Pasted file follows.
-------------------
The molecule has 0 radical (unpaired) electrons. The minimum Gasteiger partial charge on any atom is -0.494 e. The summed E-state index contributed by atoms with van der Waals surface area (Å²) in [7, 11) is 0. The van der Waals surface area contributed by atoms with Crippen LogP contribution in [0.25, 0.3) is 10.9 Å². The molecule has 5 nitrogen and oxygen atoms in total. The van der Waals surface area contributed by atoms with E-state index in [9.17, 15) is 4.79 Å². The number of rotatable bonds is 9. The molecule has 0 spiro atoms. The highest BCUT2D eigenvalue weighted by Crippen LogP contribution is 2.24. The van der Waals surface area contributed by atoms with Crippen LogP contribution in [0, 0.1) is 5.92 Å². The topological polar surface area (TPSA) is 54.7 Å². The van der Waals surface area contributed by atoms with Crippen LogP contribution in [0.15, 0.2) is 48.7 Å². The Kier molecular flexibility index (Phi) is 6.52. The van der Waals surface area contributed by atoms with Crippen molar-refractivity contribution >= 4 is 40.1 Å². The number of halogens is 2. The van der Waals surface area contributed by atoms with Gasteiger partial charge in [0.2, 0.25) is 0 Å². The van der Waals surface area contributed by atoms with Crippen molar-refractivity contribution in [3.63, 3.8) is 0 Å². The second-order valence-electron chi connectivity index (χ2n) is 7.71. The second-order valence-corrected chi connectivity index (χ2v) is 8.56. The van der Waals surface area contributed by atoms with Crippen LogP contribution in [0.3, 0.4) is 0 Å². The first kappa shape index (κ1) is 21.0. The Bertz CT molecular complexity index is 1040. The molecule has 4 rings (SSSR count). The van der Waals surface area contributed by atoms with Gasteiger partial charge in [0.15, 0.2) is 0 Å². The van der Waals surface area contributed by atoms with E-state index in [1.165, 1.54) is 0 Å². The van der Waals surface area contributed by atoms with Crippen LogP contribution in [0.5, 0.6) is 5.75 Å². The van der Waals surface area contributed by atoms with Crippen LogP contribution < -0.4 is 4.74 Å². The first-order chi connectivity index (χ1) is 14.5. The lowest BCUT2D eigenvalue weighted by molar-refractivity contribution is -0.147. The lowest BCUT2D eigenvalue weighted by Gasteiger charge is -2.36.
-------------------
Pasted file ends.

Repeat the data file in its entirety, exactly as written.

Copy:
The molecule has 0 radical (unpaired) electrons. The minimum Gasteiger partial charge on any atom is -0.494 e. The summed E-state index contributed by atoms with van der Waals surface area (Å²) in [7, 11) is 0. The van der Waals surface area contributed by atoms with Crippen LogP contribution in [0.25, 0.3) is 10.9 Å². The molecule has 5 nitrogen and oxygen atoms in total. The van der Waals surface area contributed by atoms with E-state index in [9.17, 15) is 4.79 Å². The number of rotatable bonds is 9. The molecule has 0 spiro atoms. The highest BCUT2D eigenvalue weighted by Crippen LogP contribution is 2.24. The van der Waals surface area contributed by atoms with Crippen LogP contribution in [0, 0.1) is 5.92 Å². The topological polar surface area (TPSA) is 54.7 Å². The van der Waals surface area contributed by atoms with Crippen LogP contribution in [0.15, 0.2) is 48.7 Å². The Kier molecular flexibility index (Phi) is 6.52. The van der Waals surface area contributed by atoms with Crippen molar-refractivity contribution >= 4 is 40.1 Å². The number of halogens is 2. The van der Waals surface area contributed by atoms with Gasteiger partial charge in [0.2, 0.25) is 0 Å². The van der Waals surface area contributed by atoms with Crippen molar-refractivity contribution in [3.63, 3.8) is 0 Å². The second-order valence-electron chi connectivity index (χ2n) is 7.71. The second-order valence-corrected chi connectivity index (χ2v) is 8.56. The van der Waals surface area contributed by atoms with Crippen LogP contribution in [0.3, 0.4) is 0 Å². The first kappa shape index (κ1) is 21.0. The Bertz CT molecular complexity index is 1040. The molecule has 4 rings (SSSR count). The van der Waals surface area contributed by atoms with Gasteiger partial charge in [0.15, 0.2) is 0 Å². The van der Waals surface area contributed by atoms with E-state index in [1.165, 1.54) is 0 Å². The van der Waals surface area contributed by atoms with Crippen LogP contribution in [0.5, 0.6) is 5.75 Å². The van der Waals surface area contributed by atoms with Crippen LogP contribution < -0.4 is 4.74 Å². The first-order chi connectivity index (χ1) is 14.5. The lowest BCUT2D eigenvalue weighted by molar-refractivity contribution is -0.147. The lowest BCUT2D eigenvalue weighted by Gasteiger charge is -2.36.